France relives May ’68 with a new dissatisfaction with its government
PARIS — Rock music blares on a hot afternoon as students demonstrating against cuts in education reluctantly disperse in midtown under the watch of riot police in a scene reminiscent of a watershed May 40 years ago, when protests forced the Gaullist government to hold new elections and profoundly changed France’s political landscape.
Today, an uneasy France revisits May 1968 with exhibitions, seminars, movies, articles and demonstrations amid widespread dissatisfaction with President Nicolas Sarkozy and his centerright government.
“Young people look very favorably at what happened in May ‘68,” Jean-Baptiste Prevost, president of the National Union of Students of France, said about protests by high school students, including one two weeks ago against government plans to cut more than 11,000 teaching posts.
“At the same time, young people don’t want to copy what took place. They want to write their own history,” Mr. Prevost said.
The demonstrations, clashes and riots that rocked the country on May 6, 1968, and for the subsequent several weeks began with student takeovers of the Paris-area Sorbonne and Nanterre universities and quickly blossomed into a coun- trywide revolt that was rapidly joined by artists and disgruntled workers.
Workers staged strikes. Students held sit-ins calling for the government of war hero turned president Charles de Gaulle to resign. If the protesters hailed from different backgrounds, they shared a similar desire to shake up traditional French society and, for some, to express their opposition to the Vietnam War.
But the unrest dissolved almost as rapidly as it began. It was over by the time of the June legislative elections, which merely strengthened the Gaullist politicians’ hand. Still, Mr. de Gaulle retired a year later.
Today, the debate is in the newspapers, on television and in forums organized across France about the legacy of that riotous month in 1968.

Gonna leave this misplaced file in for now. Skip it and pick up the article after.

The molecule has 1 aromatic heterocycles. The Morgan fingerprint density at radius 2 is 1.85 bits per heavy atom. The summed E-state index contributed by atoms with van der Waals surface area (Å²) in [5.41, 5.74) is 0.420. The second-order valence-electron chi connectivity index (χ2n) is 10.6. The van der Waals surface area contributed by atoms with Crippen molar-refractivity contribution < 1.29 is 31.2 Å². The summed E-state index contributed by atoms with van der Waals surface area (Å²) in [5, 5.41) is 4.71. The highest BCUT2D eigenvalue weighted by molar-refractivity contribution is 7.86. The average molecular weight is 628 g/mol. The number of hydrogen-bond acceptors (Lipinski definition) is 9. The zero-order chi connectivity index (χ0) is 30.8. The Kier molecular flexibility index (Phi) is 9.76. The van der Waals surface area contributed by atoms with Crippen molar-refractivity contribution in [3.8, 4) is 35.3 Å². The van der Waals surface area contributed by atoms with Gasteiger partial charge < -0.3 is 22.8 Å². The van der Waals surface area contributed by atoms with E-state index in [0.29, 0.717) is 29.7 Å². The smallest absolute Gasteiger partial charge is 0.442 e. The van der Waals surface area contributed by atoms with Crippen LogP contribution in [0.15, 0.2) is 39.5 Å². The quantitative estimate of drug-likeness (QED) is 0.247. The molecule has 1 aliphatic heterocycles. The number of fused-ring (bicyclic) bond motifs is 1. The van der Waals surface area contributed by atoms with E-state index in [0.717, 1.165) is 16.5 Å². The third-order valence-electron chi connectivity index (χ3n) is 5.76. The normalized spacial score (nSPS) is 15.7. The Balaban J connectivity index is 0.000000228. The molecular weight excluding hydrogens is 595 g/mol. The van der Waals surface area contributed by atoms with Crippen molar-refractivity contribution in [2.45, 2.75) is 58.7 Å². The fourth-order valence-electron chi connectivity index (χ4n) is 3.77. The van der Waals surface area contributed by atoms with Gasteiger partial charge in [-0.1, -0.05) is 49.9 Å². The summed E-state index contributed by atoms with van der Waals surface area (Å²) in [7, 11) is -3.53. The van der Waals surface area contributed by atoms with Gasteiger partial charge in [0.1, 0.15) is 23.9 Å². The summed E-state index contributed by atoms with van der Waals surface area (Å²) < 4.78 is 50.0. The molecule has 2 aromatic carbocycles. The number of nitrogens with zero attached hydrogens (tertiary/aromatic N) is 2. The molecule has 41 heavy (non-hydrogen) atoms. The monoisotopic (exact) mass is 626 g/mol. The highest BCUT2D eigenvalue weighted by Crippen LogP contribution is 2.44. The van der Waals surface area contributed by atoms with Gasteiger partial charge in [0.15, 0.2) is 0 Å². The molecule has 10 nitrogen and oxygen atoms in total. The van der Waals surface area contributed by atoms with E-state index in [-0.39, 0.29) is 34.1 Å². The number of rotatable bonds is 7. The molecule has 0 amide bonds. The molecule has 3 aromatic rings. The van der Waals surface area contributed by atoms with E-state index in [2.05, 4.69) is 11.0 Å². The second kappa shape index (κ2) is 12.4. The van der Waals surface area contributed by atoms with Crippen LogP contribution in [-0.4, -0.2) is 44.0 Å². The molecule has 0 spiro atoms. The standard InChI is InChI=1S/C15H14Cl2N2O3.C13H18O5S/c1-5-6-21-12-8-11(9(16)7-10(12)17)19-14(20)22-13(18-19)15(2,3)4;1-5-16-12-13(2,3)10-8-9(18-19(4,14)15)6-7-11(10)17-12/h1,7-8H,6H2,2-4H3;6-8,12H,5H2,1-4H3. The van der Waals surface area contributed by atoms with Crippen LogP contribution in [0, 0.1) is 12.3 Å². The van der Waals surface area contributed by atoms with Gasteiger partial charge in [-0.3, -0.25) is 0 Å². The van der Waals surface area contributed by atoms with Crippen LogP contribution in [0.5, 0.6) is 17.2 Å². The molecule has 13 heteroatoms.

“In May ‘68, France jumped from the 19th to the 21st century,” said Jacques Capdevielle, who coauthored a recent “dictionary” on the subject. “Before May, the unions had no legal existence. That was one great change. And the school system changed as well. So did sexual behavior.”
But French journalist and writer Jean-Paul Cruse, who took part in the demonstrations as a 20-year-old high school student, thinks the movement had a more limited effect. Changes in matters such as sexual freedom and sex equality, frequently linked to the protest movement, actually took place before and after it, he said.
“The main change was a political one,” Mr. Cruse said. “It brought the end of Gaullism and the beginning of the fall of communism — two key pillars of postwar France.”
Not everyone looks back on ‘68 with nostalgia. During his election campaign last year, Mr. Sarkozy vowed to “liquidate the heritage of May 1968,” which he suggested had robbed the country of its values.
Publisher Jean Picollec also is no fan of 1968. “They occupied the Sorbonne and [urinated] everywhere and destroyed things,” Mr. Picollec, 70, recalls of the student protests that took place near his Paris apartment. “And this idea people could talk about anything — you’d hear the stupidest, most insignificant discourse.”
Today’s bread-and-butter concerns about high unemployment, job insecurity and overcrowded schools have replaced the more idealistic causes embraced 40 years ago, commentators note.
The current student movement “is an expression of malaise,” Daniel Cohn-Bendit, one of the leaders of the 1968 movement, told Le Monde newspaper recently. “Young people face a far more stressful life than 40 years ago [with] unemployment, insecurity, AIDS, climate change.”